Monday, May 14, 2018

Life by Keith Richards

Long-winded and surprisingly tiresome
I’ve been a fan of the Rolling Stones all my life, but I don’t feel any more affinity toward Keith Richards than the other members of the band. I read Life, his 2010 autobiography, because I wanted to learn more about the history of the Stones, not because I’m all that interested in his rebel persona. I feared the book might be a self-indulgent exercise in egomania, but after finally reading it, my biggest surprise was how unexpectedly boring it turned out to be.

With the help of ghost writer James Fox, Life is written in a conversational style intended to give the reader the feeling of an intimate chat with Keith. To some extent this strategy works, but the text is so loaded with colorful slang, gratuitous profanity, home-spun aphorisms, and pointless tangential asides that it takes Richards five times longer to tell a story than it really should. Reading the book is as frustrating as trying to pry pertinent information from a rambling drunk. Time crawled so slowly that I found myself impatiently checking the index to find out how long it would be before Brian Jones dies and we move on to Mick Taylor. When is Ron Wood finally going to show up? Shouldn’t he have married Patti Hansen already?

Readers who play guitar will appreciate that Richards goes into a significant discussion of his musical technique. While I don’t have much knowledge in that area, I can tell that he writes about the craft of music-making more articulately than, say, Bob Dylan’s ramblings in Chronicles. The problem with Life, however, is that Richards doesn’t talk about music enough. The people who will really love this book are those who do drugs—hard drugs—because that’s mostly what he focuses on. He went to such-and-such a party on this-or-that island; these are the people who were there; these are the substances they consumed; this is the aftermath; this is how he cleaned himself up; only to go back to doing more drugs. His drug busts and other legal troubles are also minutely examined. Richards gives detailed biographies of myriad members of his entourage, while the Stones remain shadowy characters on the periphery. Somewhere around page 450 he finally goes into detail about what exactly his beef is with Mick Jagger, and you think now were finally getting somewhere. When he then goes into a track-by-track diary of the making of Bridges to Babylon, one of the Stones worst albums, one can’t help but wonder why he didn’t give the same exhaustive treatment to great albums like Let It Bleed, Sticky Fingers, or Exile on Main St.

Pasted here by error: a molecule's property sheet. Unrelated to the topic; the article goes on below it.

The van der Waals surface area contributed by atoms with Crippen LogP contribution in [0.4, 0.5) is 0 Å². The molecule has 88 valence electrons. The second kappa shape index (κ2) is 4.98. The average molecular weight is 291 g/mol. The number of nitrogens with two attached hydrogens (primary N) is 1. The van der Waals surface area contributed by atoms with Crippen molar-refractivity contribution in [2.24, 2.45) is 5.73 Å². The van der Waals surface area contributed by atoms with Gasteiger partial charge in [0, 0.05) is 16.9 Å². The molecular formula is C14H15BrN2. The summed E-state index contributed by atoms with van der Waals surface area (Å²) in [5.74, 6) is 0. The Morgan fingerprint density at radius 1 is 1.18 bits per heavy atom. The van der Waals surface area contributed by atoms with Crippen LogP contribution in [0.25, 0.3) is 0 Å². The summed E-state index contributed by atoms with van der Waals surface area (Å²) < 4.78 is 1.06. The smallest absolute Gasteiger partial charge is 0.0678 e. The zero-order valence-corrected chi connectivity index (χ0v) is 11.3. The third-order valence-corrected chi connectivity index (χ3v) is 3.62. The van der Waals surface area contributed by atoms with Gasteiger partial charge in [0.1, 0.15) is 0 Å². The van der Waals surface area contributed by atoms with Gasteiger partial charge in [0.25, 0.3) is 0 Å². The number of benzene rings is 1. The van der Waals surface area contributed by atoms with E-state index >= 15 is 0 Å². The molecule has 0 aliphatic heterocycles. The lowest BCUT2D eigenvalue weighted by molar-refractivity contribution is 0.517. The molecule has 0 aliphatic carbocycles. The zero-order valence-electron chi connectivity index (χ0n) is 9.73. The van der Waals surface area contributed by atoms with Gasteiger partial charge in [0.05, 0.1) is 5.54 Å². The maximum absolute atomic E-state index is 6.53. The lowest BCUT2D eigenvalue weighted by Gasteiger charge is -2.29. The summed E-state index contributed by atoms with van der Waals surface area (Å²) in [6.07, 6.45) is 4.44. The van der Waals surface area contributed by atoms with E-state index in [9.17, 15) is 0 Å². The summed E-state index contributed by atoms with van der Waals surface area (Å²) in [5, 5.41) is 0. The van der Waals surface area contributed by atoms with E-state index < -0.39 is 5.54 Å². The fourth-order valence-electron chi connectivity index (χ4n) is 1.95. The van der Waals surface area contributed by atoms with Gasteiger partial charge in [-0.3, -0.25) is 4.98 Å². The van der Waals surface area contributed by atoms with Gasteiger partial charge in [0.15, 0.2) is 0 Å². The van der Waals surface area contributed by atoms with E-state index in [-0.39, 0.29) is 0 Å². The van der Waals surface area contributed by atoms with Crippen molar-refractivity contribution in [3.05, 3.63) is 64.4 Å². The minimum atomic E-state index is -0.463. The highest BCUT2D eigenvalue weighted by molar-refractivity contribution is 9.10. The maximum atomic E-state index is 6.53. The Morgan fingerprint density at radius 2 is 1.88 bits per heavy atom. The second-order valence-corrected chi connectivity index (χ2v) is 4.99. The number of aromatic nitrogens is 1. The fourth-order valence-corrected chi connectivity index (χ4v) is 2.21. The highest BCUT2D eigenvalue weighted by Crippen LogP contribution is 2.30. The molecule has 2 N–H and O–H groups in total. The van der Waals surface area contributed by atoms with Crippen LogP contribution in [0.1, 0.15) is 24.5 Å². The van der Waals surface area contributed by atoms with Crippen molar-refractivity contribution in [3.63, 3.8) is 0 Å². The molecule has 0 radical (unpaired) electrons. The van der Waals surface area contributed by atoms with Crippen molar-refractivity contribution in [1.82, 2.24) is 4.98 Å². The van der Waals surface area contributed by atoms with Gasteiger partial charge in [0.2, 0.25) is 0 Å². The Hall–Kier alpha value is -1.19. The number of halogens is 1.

Many Stones fans probably see Richards as a fun guy to party with, but would you really want to be friends with this guy? He comes across as one of those people who would never in a million years admit that he is ever wrong about anything. With all the glee of a teenaged reprobate he brags about pulling knives and guns on people. There’s never any moment of self-reflective realization that his lifestyle of substance abuse is toxic to himself or those around him, like you find in Eric Clapton’s autobiography. Sure, Keith talks about the misery of going cold turkey, but in the end you get the feeling that he thinks it’s all just great fun. The way he talks about his family life, one would think that growing up with heroin addict parents is the best character-building childhood a kid could have. This book didn’t make me like Keith any better as a person, but on that score, it was pretty much what I expected. I have to admit that I did learn a thing or two about the Stones here and there, but not nearly as much as I had hoped. Overall, Life is a necessary document if you want to get the story of the Stones straight from the horse’s mouth, but reading it should not have been such a tiresome ordeal.
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